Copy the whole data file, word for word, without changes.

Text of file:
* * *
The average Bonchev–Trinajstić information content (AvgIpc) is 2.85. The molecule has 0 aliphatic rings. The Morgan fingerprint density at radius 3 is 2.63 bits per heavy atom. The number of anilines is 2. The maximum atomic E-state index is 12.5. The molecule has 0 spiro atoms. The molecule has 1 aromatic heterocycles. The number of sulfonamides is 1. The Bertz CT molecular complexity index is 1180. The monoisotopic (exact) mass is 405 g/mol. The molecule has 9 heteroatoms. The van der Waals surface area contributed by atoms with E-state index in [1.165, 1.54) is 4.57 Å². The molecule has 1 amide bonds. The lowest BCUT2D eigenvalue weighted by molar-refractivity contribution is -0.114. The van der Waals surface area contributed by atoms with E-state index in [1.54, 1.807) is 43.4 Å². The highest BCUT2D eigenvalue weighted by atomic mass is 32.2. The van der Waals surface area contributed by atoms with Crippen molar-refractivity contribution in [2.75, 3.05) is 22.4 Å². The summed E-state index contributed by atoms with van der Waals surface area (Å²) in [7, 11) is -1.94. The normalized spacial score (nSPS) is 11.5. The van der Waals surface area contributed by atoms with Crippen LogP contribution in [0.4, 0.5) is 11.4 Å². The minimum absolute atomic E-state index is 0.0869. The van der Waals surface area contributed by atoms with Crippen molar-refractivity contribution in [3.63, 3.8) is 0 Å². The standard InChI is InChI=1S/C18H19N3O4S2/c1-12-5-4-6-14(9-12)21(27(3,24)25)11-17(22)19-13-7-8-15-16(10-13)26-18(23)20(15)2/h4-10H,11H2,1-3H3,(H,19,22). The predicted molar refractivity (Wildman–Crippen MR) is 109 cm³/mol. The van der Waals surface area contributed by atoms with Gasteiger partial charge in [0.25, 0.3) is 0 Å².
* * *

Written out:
The average Bonchev–Trinajstić information content (AvgIpc) is 2.85. The molecule has 0 aliphatic rings. The Morgan fingerprint density at radius 3 is 2.63 bits per heavy atom. The number of anilines is 2. The maximum atomic E-state index is 12.5. The molecule has 0 spiro atoms. The molecule has 1 aromatic heterocycles. The number of sulfonamides is 1. The Bertz CT molecular complexity index is 1180. The monoisotopic (exact) mass is 405 g/mol. The molecule has 9 heteroatoms. The van der Waals surface area contributed by atoms with E-state index in [1.165, 1.54) is 4.57 Å². The molecule has 1 amide bonds. The lowest BCUT2D eigenvalue weighted by molar-refractivity contribution is -0.114. The van der Waals surface area contributed by atoms with E-state index in [1.54, 1.807) is 43.4 Å². The highest BCUT2D eigenvalue weighted by atomic mass is 32.2. The van der Waals surface area contributed by atoms with Crippen molar-refractivity contribution in [2.75, 3.05) is 22.4 Å². The summed E-state index contributed by atoms with van der Waals surface area (Å²) in [7, 11) is -1.94. The normalized spacial score (nSPS) is 11.5. The van der Waals surface area contributed by atoms with Crippen LogP contribution in [0.4, 0.5) is 11.4 Å². The minimum absolute atomic E-state index is 0.0869. The van der Waals surface area contributed by atoms with Crippen molar-refractivity contribution in [3.63, 3.8) is 0 Å². The standard InChI is InChI=1S/C18H19N3O4S2/c1-12-5-4-6-14(9-12)21(27(3,24)25)11-17(22)19-13-7-8-15-16(10-13)26-18(23)20(15)2/h4-10H,11H2,1-3H3,(H,19,22). The predicted molar refractivity (Wildman–Crippen MR) is 109 cm³/mol. The van der Waals surface area contributed by atoms with Gasteiger partial charge in [0.25, 0.3) is 0 Å².